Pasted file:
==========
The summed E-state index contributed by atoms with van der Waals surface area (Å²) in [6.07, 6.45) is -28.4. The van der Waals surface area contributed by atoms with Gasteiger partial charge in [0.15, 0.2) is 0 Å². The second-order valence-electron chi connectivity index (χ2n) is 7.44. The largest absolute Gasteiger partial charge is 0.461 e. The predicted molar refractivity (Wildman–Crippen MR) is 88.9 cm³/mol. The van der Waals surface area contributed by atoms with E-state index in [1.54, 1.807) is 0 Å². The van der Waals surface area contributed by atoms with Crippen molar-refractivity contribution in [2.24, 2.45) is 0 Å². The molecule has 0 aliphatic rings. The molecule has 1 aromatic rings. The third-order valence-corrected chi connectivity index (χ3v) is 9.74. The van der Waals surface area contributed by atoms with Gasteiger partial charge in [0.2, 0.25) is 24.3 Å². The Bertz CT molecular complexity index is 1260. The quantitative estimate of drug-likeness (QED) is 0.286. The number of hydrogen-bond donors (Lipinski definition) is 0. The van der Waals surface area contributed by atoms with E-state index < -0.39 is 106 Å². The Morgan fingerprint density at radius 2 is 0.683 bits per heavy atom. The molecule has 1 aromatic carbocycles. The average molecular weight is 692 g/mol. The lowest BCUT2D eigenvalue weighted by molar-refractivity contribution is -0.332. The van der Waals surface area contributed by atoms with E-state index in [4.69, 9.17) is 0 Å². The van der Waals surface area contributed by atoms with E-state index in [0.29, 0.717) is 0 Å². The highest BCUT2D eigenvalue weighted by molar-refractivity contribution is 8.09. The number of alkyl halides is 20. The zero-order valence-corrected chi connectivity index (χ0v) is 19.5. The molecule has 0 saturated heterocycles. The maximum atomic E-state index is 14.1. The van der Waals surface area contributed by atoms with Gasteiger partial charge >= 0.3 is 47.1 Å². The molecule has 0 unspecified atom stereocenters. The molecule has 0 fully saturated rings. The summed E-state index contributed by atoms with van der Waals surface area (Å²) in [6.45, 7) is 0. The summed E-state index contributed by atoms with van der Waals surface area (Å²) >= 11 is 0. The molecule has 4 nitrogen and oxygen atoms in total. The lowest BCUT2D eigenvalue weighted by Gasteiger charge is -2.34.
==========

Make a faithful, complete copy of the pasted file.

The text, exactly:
The summed E-state index contributed by atoms with van der Waals surface area (Å²) in [6.07, 6.45) is -28.4. The van der Waals surface area contributed by atoms with Gasteiger partial charge in [0.15, 0.2) is 0 Å². The second-order valence-electron chi connectivity index (χ2n) is 7.44. The largest absolute Gasteiger partial charge is 0.461 e. The predicted molar refractivity (Wildman–Crippen MR) is 88.9 cm³/mol. The van der Waals surface area contributed by atoms with E-state index in [1.54, 1.807) is 0 Å². The van der Waals surface area contributed by atoms with Crippen molar-refractivity contribution in [2.24, 2.45) is 0 Å². The molecule has 0 aliphatic rings. The molecule has 1 aromatic rings. The third-order valence-corrected chi connectivity index (χ3v) is 9.74. The van der Waals surface area contributed by atoms with Gasteiger partial charge in [0.2, 0.25) is 24.3 Å². The Bertz CT molecular complexity index is 1260. The quantitative estimate of drug-likeness (QED) is 0.286. The number of hydrogen-bond donors (Lipinski definition) is 0. The van der Waals surface area contributed by atoms with E-state index < -0.39 is 106 Å². The Morgan fingerprint density at radius 2 is 0.683 bits per heavy atom. The molecule has 1 aromatic carbocycles. The average molecular weight is 692 g/mol. The lowest BCUT2D eigenvalue weighted by molar-refractivity contribution is -0.332. The van der Waals surface area contributed by atoms with E-state index in [4.69, 9.17) is 0 Å². The van der Waals surface area contributed by atoms with E-state index in [0.29, 0.717) is 0 Å². The highest BCUT2D eigenvalue weighted by molar-refractivity contribution is 8.09. The number of alkyl halides is 20. The zero-order valence-corrected chi connectivity index (χ0v) is 19.5. The molecule has 0 saturated heterocycles. The maximum atomic E-state index is 14.1. The van der Waals surface area contributed by atoms with Gasteiger partial charge >= 0.3 is 47.1 Å². The molecule has 0 unspecified atom stereocenters. The molecule has 0 fully saturated rings. The summed E-state index contributed by atoms with van der Waals surface area (Å²) in [6.45, 7) is 0. The summed E-state index contributed by atoms with van der Waals surface area (Å²) >= 11 is 0. The molecule has 4 nitrogen and oxygen atoms in total. The lowest BCUT2D eigenvalue weighted by Gasteiger charge is -2.34.